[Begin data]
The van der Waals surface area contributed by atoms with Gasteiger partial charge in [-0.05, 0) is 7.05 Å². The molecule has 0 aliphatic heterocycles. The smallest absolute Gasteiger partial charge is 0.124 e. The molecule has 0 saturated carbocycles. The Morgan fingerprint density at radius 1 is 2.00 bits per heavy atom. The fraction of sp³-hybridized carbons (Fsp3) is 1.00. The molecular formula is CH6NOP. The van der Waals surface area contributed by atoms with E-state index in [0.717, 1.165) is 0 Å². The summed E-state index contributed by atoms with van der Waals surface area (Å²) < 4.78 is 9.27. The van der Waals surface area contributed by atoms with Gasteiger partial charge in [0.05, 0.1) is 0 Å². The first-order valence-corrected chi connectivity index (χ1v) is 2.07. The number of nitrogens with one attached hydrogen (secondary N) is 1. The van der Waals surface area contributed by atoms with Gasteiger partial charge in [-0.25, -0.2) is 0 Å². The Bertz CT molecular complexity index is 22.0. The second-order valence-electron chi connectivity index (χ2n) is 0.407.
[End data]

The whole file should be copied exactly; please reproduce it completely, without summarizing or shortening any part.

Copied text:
The van der Waals surface area contributed by atoms with Gasteiger partial charge in [-0.05, 0) is 7.05 Å². The molecule has 0 aliphatic heterocycles. The smallest absolute Gasteiger partial charge is 0.124 e. The molecule has 0 saturated carbocycles. The Morgan fingerprint density at radius 1 is 2.00 bits per heavy atom. The fraction of sp³-hybridized carbons (Fsp3) is 1.00. The molecular formula is CH6NOP. The van der Waals surface area contributed by atoms with E-state index in [0.717, 1.165) is 0 Å². The summed E-state index contributed by atoms with van der Waals surface area (Å²) < 4.78 is 9.27. The van der Waals surface area contributed by atoms with Gasteiger partial charge in [0.05, 0.1) is 0 Å². The first-order valence-corrected chi connectivity index (χ1v) is 2.07. The number of nitrogens with one attached hydrogen (secondary N) is 1. The van der Waals surface area contributed by atoms with Gasteiger partial charge in [-0.25, -0.2) is 0 Å². The Bertz CT molecular complexity index is 22.0. The second-order valence-electron chi connectivity index (χ2n) is 0.407.